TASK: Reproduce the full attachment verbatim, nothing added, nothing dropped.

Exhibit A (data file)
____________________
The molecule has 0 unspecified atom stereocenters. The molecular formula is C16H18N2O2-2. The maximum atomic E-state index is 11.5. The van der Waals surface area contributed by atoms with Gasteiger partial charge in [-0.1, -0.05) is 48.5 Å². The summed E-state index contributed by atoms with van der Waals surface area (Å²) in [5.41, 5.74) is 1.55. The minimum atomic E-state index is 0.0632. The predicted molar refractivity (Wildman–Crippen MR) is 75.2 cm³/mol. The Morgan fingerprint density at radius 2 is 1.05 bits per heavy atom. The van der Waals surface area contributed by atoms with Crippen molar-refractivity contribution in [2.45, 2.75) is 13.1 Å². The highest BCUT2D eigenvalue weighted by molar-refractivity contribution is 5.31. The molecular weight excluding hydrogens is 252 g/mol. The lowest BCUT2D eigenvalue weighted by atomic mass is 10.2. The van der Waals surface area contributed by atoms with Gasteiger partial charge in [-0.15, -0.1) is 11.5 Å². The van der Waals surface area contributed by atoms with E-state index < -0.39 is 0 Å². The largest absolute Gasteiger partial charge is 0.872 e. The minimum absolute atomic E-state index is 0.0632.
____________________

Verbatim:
The molecule has 0 unspecified atom stereocenters. The molecular formula is C16H18N2O2-2. The maximum atomic E-state index is 11.5. The van der Waals surface area contributed by atoms with Gasteiger partial charge in [-0.1, -0.05) is 48.5 Å². The summed E-state index contributed by atoms with van der Waals surface area (Å²) in [5.41, 5.74) is 1.55. The minimum atomic E-state index is 0.0632. The predicted molar refractivity (Wildman–Crippen MR) is 75.2 cm³/mol. The Morgan fingerprint density at radius 2 is 1.05 bits per heavy atom. The van der Waals surface area contributed by atoms with Crippen molar-refractivity contribution in [2.45, 2.75) is 13.1 Å². The highest BCUT2D eigenvalue weighted by molar-refractivity contribution is 5.31. The molecular weight excluding hydrogens is 252 g/mol. The lowest BCUT2D eigenvalue weighted by atomic mass is 10.2. The van der Waals surface area contributed by atoms with Gasteiger partial charge in [-0.15, -0.1) is 11.5 Å². The van der Waals surface area contributed by atoms with E-state index < -0.39 is 0 Å². The largest absolute Gasteiger partial charge is 0.872 e. The minimum absolute atomic E-state index is 0.0632.